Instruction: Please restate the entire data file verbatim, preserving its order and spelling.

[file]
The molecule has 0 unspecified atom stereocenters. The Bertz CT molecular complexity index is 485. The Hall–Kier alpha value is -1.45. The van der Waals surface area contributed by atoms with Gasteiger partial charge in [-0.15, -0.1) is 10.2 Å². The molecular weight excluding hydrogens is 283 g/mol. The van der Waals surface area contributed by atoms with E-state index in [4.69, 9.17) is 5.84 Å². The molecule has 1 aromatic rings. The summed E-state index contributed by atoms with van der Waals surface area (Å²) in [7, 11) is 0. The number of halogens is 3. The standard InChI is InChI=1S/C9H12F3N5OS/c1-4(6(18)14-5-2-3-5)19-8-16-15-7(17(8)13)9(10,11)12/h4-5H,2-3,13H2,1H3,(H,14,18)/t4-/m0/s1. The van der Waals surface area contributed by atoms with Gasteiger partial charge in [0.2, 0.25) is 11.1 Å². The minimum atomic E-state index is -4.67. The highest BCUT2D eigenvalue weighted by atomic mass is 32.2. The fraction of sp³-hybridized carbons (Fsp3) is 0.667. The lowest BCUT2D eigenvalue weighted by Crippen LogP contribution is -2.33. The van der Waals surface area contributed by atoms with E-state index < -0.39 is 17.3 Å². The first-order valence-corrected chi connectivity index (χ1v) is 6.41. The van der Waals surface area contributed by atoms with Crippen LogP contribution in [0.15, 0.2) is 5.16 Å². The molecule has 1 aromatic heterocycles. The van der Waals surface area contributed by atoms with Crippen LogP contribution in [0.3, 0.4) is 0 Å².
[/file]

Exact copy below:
The molecule has 0 unspecified atom stereocenters. The Bertz CT molecular complexity index is 485. The Hall–Kier alpha value is -1.45. The van der Waals surface area contributed by atoms with Gasteiger partial charge in [-0.15, -0.1) is 10.2 Å². The molecular weight excluding hydrogens is 283 g/mol. The van der Waals surface area contributed by atoms with E-state index in [4.69, 9.17) is 5.84 Å². The molecule has 1 aromatic rings. The summed E-state index contributed by atoms with van der Waals surface area (Å²) in [7, 11) is 0. The number of halogens is 3. The standard InChI is InChI=1S/C9H12F3N5OS/c1-4(6(18)14-5-2-3-5)19-8-16-15-7(17(8)13)9(10,11)12/h4-5H,2-3,13H2,1H3,(H,14,18)/t4-/m0/s1. The van der Waals surface area contributed by atoms with Gasteiger partial charge in [0.2, 0.25) is 11.1 Å². The minimum atomic E-state index is -4.67. The highest BCUT2D eigenvalue weighted by atomic mass is 32.2. The fraction of sp³-hybridized carbons (Fsp3) is 0.667. The lowest BCUT2D eigenvalue weighted by Crippen LogP contribution is -2.33. The van der Waals surface area contributed by atoms with E-state index < -0.39 is 17.3 Å². The first-order valence-corrected chi connectivity index (χ1v) is 6.41. The van der Waals surface area contributed by atoms with Crippen LogP contribution in [0.15, 0.2) is 5.16 Å². The molecule has 1 aromatic heterocycles. The van der Waals surface area contributed by atoms with Crippen LogP contribution in [0.3, 0.4) is 0 Å².